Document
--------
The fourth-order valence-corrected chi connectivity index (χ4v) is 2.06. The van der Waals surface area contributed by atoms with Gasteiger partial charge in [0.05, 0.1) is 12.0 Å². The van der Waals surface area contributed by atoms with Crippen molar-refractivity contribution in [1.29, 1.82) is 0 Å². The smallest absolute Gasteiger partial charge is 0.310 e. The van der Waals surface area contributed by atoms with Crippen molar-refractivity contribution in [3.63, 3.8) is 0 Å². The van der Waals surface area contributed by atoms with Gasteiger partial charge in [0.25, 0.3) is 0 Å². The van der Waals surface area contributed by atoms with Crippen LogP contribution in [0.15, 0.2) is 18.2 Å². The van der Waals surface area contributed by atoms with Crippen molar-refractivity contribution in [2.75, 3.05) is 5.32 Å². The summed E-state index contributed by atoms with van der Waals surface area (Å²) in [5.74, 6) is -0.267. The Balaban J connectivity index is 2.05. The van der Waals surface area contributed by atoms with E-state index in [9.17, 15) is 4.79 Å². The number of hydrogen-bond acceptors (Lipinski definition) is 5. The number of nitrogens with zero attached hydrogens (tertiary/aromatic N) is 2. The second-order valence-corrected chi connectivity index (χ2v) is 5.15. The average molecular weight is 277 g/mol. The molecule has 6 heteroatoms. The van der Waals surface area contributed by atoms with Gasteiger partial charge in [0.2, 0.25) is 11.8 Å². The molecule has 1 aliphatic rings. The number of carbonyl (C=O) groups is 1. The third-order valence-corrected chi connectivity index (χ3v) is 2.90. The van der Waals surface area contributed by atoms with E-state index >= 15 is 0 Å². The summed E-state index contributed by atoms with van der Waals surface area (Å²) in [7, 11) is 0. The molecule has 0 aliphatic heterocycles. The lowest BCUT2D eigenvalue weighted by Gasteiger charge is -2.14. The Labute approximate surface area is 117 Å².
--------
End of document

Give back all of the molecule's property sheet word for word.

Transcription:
The fourth-order valence-corrected chi connectivity index (χ4v) is 2.06. The van der Waals surface area contributed by atoms with Gasteiger partial charge in [0.05, 0.1) is 12.0 Å². The van der Waals surface area contributed by atoms with Crippen molar-refractivity contribution in [1.29, 1.82) is 0 Å². The smallest absolute Gasteiger partial charge is 0.310 e. The van der Waals surface area contributed by atoms with Crippen molar-refractivity contribution in [3.63, 3.8) is 0 Å². The van der Waals surface area contributed by atoms with Gasteiger partial charge in [0.25, 0.3) is 0 Å². The van der Waals surface area contributed by atoms with Crippen LogP contribution in [0.15, 0.2) is 18.2 Å². The van der Waals surface area contributed by atoms with Crippen molar-refractivity contribution in [2.75, 3.05) is 5.32 Å². The summed E-state index contributed by atoms with van der Waals surface area (Å²) in [5.74, 6) is -0.267. The Balaban J connectivity index is 2.05. The van der Waals surface area contributed by atoms with E-state index in [9.17, 15) is 4.79 Å². The number of hydrogen-bond acceptors (Lipinski definition) is 5. The number of nitrogens with zero attached hydrogens (tertiary/aromatic N) is 2. The second-order valence-corrected chi connectivity index (χ2v) is 5.15. The average molecular weight is 277 g/mol. The molecule has 6 heteroatoms. The van der Waals surface area contributed by atoms with Gasteiger partial charge in [0.2, 0.25) is 11.8 Å². The molecule has 1 aliphatic rings. The number of carbonyl (C=O) groups is 1. The third-order valence-corrected chi connectivity index (χ3v) is 2.90. The van der Waals surface area contributed by atoms with E-state index >= 15 is 0 Å². The summed E-state index contributed by atoms with van der Waals surface area (Å²) in [7, 11) is 0. The molecule has 0 aliphatic heterocycles. The lowest BCUT2D eigenvalue weighted by Gasteiger charge is -2.14. The Labute approximate surface area is 117 Å².